Between the labor market’s speedy bounceback, the Federal Reserve’s actions to preserve financial markets – like the moratorium on foreclosures and student loan interest – and of course not one but two stimulus packages, the U.S. is on a road to success and could potentially see pre-pandemic economic numbers within the year.
But that’s provided the virus doesn’t throw any more surprises our way, Traub said.
“The use of masks has risen, but it’s still not enough. People still don’t want to social distance, and (many) are saying they won’t get the vaccine,” he said. “We’ve been losing people equivalent to a couple of jumbo jets falling out of the sky every day. And we could get back to a pre-pandemic economy this year, but it all depends on controlling the virus.”
Small banks filled a big hole
Witmer jumped in to boast about how it wasn’t necessarily the Fed that saved the day in 2020, but rather smaller banks that stepped up to help small businesses.
“Ninety percent of banks in Michigan participated in the PPP (Paycheck Protection Program). Fifty percent of those loans were from banks who held less than 25% of the deposit base in the state, which speaks volumes for what the smaller and community banks did,” he said.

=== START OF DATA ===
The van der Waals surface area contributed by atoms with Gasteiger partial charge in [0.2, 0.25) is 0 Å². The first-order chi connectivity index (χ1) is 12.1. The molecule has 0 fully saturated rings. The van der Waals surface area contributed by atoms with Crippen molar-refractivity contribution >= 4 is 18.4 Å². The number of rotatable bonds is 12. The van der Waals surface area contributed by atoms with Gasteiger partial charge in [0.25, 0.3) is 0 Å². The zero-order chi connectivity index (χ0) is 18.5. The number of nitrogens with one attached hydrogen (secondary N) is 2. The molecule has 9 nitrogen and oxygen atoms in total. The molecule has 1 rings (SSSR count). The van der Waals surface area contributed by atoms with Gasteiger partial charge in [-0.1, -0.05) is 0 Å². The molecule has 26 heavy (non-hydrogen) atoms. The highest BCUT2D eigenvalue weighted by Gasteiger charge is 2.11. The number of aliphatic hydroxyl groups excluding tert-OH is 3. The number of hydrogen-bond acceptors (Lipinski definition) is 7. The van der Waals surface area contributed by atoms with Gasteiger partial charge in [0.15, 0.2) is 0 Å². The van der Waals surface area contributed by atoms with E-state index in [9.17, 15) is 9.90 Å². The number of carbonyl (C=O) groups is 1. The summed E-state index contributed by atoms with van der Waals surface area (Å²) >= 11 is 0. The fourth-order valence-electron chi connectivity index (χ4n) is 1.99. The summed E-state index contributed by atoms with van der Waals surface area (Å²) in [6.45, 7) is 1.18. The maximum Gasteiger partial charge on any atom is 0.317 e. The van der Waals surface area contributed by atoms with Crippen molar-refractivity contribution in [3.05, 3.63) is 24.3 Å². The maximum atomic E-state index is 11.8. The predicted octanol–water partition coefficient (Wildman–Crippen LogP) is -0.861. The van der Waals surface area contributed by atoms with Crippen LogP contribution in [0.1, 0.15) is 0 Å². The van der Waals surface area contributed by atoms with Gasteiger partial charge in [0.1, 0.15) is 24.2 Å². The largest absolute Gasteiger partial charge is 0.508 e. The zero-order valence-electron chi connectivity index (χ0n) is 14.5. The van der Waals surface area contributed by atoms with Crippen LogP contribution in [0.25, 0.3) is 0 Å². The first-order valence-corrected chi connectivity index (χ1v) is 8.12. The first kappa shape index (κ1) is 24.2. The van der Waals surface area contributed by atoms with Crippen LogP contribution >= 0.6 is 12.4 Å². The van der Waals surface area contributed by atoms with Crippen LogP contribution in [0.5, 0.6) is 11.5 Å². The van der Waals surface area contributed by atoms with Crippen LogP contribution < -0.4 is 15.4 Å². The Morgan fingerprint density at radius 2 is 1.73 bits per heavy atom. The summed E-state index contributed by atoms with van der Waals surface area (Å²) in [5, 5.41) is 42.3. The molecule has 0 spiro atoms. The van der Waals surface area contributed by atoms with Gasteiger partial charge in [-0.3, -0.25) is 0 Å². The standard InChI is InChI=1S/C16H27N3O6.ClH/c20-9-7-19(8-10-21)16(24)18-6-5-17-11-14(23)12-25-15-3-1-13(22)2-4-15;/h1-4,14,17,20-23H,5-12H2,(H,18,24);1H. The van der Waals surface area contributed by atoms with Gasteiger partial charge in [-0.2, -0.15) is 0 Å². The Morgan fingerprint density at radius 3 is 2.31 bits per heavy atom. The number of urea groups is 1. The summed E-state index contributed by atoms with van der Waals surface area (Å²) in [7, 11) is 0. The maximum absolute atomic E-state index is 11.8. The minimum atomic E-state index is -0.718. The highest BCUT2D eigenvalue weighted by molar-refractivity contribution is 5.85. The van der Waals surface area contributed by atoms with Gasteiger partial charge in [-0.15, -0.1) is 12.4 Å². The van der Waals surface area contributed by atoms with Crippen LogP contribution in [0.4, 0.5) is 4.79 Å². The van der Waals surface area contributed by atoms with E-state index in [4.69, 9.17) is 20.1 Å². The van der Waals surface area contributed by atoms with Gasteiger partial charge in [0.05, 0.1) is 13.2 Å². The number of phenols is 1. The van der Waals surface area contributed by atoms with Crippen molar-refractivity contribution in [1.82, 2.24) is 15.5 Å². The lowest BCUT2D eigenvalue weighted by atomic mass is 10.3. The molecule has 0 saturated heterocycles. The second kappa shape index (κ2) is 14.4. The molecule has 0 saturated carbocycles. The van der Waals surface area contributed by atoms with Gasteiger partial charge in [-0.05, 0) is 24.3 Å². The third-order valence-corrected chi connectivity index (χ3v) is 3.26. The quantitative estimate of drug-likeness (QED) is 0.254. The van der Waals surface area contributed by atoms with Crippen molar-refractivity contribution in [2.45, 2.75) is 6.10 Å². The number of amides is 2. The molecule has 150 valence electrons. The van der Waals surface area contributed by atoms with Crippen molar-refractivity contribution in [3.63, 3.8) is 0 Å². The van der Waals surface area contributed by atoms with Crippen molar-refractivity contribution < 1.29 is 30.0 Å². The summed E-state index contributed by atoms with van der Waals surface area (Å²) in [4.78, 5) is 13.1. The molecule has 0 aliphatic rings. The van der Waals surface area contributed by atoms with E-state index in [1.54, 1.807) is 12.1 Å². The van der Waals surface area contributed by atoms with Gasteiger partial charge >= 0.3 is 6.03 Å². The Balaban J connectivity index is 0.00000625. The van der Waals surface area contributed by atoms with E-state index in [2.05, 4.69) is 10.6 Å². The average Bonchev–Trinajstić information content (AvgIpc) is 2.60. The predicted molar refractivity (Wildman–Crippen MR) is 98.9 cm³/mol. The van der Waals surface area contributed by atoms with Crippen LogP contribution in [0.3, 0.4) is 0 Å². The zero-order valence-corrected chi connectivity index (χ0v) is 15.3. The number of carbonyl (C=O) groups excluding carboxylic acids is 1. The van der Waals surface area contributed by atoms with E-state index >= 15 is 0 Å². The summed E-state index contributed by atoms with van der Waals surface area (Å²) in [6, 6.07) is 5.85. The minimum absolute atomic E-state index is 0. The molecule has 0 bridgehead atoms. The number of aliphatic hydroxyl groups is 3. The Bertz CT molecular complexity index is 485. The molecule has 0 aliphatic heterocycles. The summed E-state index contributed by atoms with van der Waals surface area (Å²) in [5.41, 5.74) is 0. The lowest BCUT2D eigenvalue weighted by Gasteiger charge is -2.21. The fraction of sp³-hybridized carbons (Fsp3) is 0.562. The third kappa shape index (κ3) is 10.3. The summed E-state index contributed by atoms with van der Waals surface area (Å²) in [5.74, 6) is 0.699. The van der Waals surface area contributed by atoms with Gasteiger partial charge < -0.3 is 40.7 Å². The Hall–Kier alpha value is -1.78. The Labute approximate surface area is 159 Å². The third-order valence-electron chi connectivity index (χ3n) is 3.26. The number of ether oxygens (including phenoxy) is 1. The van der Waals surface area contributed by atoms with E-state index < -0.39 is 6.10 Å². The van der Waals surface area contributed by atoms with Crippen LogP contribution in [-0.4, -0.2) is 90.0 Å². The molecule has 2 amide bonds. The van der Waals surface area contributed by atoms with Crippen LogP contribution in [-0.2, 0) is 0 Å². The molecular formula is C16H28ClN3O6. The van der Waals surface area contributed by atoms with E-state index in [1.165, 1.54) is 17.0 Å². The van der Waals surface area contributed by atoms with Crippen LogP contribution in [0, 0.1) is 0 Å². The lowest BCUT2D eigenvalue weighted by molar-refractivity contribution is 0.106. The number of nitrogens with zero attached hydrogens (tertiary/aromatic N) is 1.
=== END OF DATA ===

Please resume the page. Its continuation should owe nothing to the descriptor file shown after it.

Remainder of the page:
Nearly all of the PPP loans issued in the state were under $2 million, averaging around $125,000, further illustrating the industry’s focus on helping small and mid-sized companies stay above water.
And now, because of that, he said, 2021 is looking like it could be a better year.
“There’s a record level of capital, so we could not be in a better position,” he said. “And asset quality is very strong.”
In Witmer’s mind, that could potentially mean that clients, investors and business owners could possibly be making some acquisitions in 2021, which would really boost the local economy.
Traub agreed, adding that those who were able to keep their jobs in 2020 likely worked from home, which meant they kept their income and reduced costs.